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Human Library project to be hosted at UTSC

Event features people that can be ‘checked out’ for one-on-one storytelling

Human Library project to be hosted at UTSC

The Human Library Project will be hosted at the UTSC Student Centre on Wednesday, March 28. The event will explore Scarborough’s diverse cultures and communities through the theme of ‘Rebirth and Resiliency.’

The Human Library event will feature 12 speakers who can be ‘checked out’ for one-on-one, 25-minute conversations about their own personal narratives, which examine topics including race, class, and sexuality.

Here, storytelling is used as a strategy that bridges the gap between subjective dispositions and social structures, and the main objective of The Human Library is to encourage individuals to reflect upon the stories that have shaped their identities. The project gives the participants a platform to express their own stories of survival, growth and resiliency. In telling their stories, they will be able to play a part in determining the narrative and ethical shape of our world.

The participants involved in The Human Library are creative, enthusiastic, and original thinkers. They use a collection of mediums to tell their stories. For instance, Bidhan Berma will be telling his story, The Last Train East, through the medium of spoken word, whereas 16-year-old Indygo Arscott will be using her platform to showcase her resilience against anorexia nervosa through her story, How to Lose A Quarter of Yourself In All The Right Places.

The project is hosted by Hart House, the UTSC Department of Student Life, the UTSC Library, Scarborough Campus Students’ Union (SCSU), and ARTSIDEOUT. Trish Starling, the coordinator of the UTSC Hart House Human Library Project, graciously took the time to speak to The Varsity about the event.

The Varsity: What is the significance of this project?

Trish Starling: The Human Library Project is an exercise in empathy-building and giving people the opportunity to learn from each other through active listening.

TV: Why have the artists involved decided to be a part of it?

TS: This is a good question! We as the organizers cannot speak for them. We believe each human story will have a different reason for wanting to participate. We know from human stories who have participated in the past, some wanted the chance to express themselves and process their own stories more fully, others just thought it was a great way to establish connecting with strangers in a deeply human way.

TV: What are you, as organizers and people, hoping to achieve by hosting this project?

TS: As the organizers, we believe this project has the important job of providing a platform for hearing important stories that the dominant media, publishing houses, etc. may not provide to us. The collaboration first began between Hart House, UTSC Department of Student Life, and the SCSU’s VP Equity Nana Frimpong. We wanted to work together on a meaningful project that is aligned with our mission to deepen understanding of others. This was an opportunity to bring our different audiences and communities together in a positive way.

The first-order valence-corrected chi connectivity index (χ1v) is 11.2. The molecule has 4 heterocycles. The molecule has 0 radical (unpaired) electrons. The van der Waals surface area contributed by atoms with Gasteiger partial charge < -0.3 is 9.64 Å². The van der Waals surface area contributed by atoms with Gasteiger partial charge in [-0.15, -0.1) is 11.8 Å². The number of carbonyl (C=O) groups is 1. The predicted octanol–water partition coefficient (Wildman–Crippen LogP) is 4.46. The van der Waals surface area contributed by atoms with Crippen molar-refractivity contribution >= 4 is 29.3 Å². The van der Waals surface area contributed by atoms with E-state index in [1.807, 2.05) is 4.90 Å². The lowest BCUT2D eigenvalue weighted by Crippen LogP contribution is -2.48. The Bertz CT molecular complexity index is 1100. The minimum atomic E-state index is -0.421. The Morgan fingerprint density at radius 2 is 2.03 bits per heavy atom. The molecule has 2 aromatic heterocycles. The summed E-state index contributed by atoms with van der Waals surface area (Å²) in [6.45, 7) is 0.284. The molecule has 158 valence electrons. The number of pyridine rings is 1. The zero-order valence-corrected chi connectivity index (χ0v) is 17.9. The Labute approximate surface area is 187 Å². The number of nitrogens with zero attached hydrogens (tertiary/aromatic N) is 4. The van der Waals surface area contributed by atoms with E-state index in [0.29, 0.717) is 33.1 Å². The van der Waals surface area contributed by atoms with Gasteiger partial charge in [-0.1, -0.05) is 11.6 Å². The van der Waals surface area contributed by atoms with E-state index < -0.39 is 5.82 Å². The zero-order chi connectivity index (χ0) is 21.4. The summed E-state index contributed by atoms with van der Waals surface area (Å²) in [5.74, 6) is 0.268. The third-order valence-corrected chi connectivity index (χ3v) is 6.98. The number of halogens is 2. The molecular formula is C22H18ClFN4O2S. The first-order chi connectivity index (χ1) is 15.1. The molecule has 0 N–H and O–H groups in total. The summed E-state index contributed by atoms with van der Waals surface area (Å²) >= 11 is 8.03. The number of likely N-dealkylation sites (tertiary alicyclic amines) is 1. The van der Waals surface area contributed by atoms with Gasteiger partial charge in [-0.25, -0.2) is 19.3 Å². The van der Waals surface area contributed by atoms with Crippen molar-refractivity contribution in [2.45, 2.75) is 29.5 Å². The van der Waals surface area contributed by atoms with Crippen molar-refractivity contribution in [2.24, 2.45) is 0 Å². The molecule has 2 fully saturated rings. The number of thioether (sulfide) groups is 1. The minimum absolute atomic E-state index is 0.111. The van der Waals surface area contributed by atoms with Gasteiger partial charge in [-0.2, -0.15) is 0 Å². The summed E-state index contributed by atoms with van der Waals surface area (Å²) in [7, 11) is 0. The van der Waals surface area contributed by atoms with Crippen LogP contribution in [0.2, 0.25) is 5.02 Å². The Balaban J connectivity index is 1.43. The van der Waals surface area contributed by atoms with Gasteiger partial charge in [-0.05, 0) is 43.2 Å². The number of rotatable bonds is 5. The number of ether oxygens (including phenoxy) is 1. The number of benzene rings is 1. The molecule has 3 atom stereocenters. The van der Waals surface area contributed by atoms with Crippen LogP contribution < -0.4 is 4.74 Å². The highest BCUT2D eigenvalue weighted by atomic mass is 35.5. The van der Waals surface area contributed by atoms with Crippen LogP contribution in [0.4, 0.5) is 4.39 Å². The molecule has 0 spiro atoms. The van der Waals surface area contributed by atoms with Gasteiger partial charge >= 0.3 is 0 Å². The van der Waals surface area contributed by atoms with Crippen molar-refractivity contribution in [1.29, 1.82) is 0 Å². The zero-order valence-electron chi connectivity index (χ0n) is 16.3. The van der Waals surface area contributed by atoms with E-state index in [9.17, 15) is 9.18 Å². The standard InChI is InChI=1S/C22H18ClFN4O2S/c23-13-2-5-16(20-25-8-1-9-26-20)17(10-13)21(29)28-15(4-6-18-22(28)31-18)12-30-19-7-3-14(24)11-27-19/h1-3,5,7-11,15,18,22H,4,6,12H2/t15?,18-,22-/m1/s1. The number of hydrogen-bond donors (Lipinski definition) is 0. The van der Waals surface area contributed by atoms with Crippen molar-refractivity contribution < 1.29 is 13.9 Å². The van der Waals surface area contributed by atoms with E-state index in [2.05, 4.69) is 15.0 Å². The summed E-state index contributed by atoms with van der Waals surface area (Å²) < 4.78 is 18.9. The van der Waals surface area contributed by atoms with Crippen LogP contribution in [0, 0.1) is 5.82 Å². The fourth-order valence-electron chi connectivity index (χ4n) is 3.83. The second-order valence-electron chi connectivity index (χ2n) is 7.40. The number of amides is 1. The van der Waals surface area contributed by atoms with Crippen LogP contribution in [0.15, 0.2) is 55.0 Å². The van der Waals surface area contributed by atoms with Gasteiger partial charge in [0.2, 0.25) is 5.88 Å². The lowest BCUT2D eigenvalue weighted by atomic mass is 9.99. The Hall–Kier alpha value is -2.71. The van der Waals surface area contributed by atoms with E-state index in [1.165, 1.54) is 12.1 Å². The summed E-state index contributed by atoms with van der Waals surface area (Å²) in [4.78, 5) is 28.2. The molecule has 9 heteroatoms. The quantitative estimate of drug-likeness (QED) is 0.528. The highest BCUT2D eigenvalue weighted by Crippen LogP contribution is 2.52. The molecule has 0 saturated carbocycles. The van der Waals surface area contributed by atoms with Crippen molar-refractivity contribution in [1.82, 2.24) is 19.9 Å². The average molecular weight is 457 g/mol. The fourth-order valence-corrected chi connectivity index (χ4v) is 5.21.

The Human Library event is free and will be held at UTSC’s Rex’s Den, in the Student Centre basement from 3:00–7:00 pm. You can drop in or register online.

In conversation with Adrian Huntelar and Ammara Wasim

The Varsity sits down with the newest UTSU executives to discuss appointment, transition, upcoming student life and advocacy projects

In conversation with Adrian Huntelar and Ammara Wasim

This past semester saw two University of Toronto Students’ Union (UTSU) executives step down from their posts. They were replaced by Adrian Huntelar, formerly one of the union’s General Equity Directors, and Ammara Wasim, Vice-President Communications of the Muslim Students’ Association.

The Varsity sat down with both new executives to discuss their new positions and their future plans.

Unelected student politicians

In an op-ed that appeared last December 3 on The Varsity’s website, Huntelar, who is serving as Vice-President University Affairs, wrote that he understood that some students may have some concerns over the fact that he did not go through the democratic process of election. “I’m a political science major, so I know very well that appointed leaders rarely have the time or the mandate to get anything meaningful done,” he explained at the time.

Huntelar further addressed this concern in the interview. “I think the best way to address those students’ concerns is just to make myself as open as possible, listen to as many students as possible, to be in as many open forums as possible for students to raise their concerns with the UTSU.”

Wasim, the new Vice-President Campus Life, took the same view, but she maintained that it was less about their qualifications and more about the necessity of having someone fill their roles during the academic year. “As a student,” she said, “I would want someone to be in my position rather than having the position being vacant for three months.”

Transition process

Huntelar described the past two months as being “very informative,” detailing the learning curve he was initially met with. “I’m learning about just how many different aspects of university policy and governance actually influence students’ day-to-day life,” he said, noting that many factors like textbooks or accessibility accommodations fall under his portfolio.